BACKGROUND: Laparoscopic fundoplication has revolutionized the surgical treatment of gastroesophageal reflux disease. Despite improvements in the technique of fundoplication, persistent dysphagia remains a significant cause of postoperative morbidity. METHOD: Causes of persistent postoperative dysphagia were analyzed in a consecutive series of 167 patients after laparoscopic Nissen fundoplication. Short gastric vessel division and its effect on postoperative dysphagia were analyzed. RESULTS: Follow-up was possible in 139 patients (83%). The mean follow-up period was 27 +/- 21 months. Nine patients (6%) had persistent (moderate to severe) dysphagia, and 33 patients (24%) had mild dysphagia. The satisfaction score among patients with persistent dysphagia was significantly lower than that in patients with mild dysphagia (P <0.0002). On the other hand, the satisfaction rate among patients with mild dysphagia and those who are asymptomatic was similar. Manometry, performed in 7 of 9 persistent dysphagia patients revealed no difference in postoperative lower esophagus sphincter (LES) pressure and relaxation as compared with that in the control group (n = 52). Six of 9 patients with persistent dysphagia underwent a re-do antireflux procedure. Dysphagia as related to fundic mobilization (complete vs. partial) or bougie size (<58 Fr. vs. > or = 58 Fr.) revealed no difference in the dysphagia ratings. CONCLUSIONS: Laparoscopic short Nissen fundoplication with or without fundic mobilization achieved an acceptable long-term dysphagia rate. Careful patient selection, identification of the short esophagus, and accurate construction of the fundoplication can lead to a decrease in the incidence of persistent postoperative dysphagia.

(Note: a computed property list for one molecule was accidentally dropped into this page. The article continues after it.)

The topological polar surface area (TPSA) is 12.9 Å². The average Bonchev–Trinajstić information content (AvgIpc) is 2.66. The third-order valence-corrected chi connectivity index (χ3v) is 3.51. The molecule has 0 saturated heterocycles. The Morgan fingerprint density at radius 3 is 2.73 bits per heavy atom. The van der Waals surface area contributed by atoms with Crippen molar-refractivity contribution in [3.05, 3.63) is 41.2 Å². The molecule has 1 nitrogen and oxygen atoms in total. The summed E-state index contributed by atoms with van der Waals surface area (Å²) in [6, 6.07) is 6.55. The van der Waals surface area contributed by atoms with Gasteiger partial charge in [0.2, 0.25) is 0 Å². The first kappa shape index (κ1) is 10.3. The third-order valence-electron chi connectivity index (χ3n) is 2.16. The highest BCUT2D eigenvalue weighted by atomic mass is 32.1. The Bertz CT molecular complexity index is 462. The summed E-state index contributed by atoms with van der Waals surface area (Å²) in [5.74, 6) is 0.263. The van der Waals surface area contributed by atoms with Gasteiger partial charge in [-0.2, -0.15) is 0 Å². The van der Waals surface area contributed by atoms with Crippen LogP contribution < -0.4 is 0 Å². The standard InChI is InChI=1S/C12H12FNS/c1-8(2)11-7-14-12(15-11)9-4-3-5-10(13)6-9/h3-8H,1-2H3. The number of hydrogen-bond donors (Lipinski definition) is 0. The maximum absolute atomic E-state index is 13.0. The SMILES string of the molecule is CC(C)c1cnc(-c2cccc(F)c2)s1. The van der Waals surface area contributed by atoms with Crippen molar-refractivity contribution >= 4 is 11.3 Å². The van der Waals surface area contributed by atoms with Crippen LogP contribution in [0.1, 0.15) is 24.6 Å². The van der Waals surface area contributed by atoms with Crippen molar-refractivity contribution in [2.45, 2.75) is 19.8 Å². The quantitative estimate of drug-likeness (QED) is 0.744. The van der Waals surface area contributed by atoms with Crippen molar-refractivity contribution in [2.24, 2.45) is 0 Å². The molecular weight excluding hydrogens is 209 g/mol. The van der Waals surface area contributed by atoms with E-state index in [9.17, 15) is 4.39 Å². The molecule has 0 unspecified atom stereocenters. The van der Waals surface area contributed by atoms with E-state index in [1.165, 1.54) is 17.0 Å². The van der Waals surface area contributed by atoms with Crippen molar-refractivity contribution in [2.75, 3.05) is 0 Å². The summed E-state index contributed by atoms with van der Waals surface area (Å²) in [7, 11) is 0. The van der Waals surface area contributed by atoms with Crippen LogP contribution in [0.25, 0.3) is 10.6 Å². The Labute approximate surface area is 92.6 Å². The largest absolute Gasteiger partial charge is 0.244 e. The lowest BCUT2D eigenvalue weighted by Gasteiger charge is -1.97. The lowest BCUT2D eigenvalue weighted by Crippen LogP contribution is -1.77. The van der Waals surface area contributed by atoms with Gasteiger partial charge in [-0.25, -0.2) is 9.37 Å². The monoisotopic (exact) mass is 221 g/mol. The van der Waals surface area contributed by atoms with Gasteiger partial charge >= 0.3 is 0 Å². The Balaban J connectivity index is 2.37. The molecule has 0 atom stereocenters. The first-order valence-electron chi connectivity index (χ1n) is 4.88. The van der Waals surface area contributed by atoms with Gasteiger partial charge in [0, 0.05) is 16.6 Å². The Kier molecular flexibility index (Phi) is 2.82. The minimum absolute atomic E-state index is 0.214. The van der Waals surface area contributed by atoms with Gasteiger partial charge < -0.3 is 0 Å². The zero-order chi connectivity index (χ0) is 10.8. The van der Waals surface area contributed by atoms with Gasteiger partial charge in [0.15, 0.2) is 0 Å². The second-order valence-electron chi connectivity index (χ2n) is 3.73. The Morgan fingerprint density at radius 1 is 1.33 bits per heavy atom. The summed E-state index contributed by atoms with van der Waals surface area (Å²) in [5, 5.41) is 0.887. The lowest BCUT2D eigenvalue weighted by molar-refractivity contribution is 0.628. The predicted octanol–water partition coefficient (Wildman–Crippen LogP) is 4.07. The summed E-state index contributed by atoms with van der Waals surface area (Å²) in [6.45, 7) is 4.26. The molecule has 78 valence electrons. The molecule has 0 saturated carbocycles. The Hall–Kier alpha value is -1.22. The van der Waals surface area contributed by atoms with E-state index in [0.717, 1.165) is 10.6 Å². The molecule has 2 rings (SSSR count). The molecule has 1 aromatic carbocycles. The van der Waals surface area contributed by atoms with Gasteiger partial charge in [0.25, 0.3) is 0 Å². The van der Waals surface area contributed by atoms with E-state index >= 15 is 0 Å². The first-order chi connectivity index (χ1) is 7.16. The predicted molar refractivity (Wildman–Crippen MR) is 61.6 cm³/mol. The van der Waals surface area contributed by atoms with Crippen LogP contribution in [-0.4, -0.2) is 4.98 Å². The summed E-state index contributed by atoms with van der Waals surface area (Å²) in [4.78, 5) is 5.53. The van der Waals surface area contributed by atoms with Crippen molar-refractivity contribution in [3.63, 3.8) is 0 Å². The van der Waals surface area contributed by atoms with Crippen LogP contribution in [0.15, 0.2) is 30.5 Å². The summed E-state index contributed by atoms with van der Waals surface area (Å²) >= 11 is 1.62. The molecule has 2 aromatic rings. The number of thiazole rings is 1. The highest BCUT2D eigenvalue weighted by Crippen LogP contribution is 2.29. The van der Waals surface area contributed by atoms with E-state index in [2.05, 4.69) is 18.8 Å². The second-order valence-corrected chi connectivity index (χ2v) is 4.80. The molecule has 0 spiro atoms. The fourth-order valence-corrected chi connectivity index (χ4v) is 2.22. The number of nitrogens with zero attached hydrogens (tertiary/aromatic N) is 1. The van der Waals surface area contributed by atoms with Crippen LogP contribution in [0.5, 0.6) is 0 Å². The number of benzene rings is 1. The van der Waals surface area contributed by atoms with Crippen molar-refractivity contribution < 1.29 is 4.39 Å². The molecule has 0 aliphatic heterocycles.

|Number of pages||6|
|Journal||Journal of the Society of Laparoendoscopic Surgeons|
|State||Published - 2002|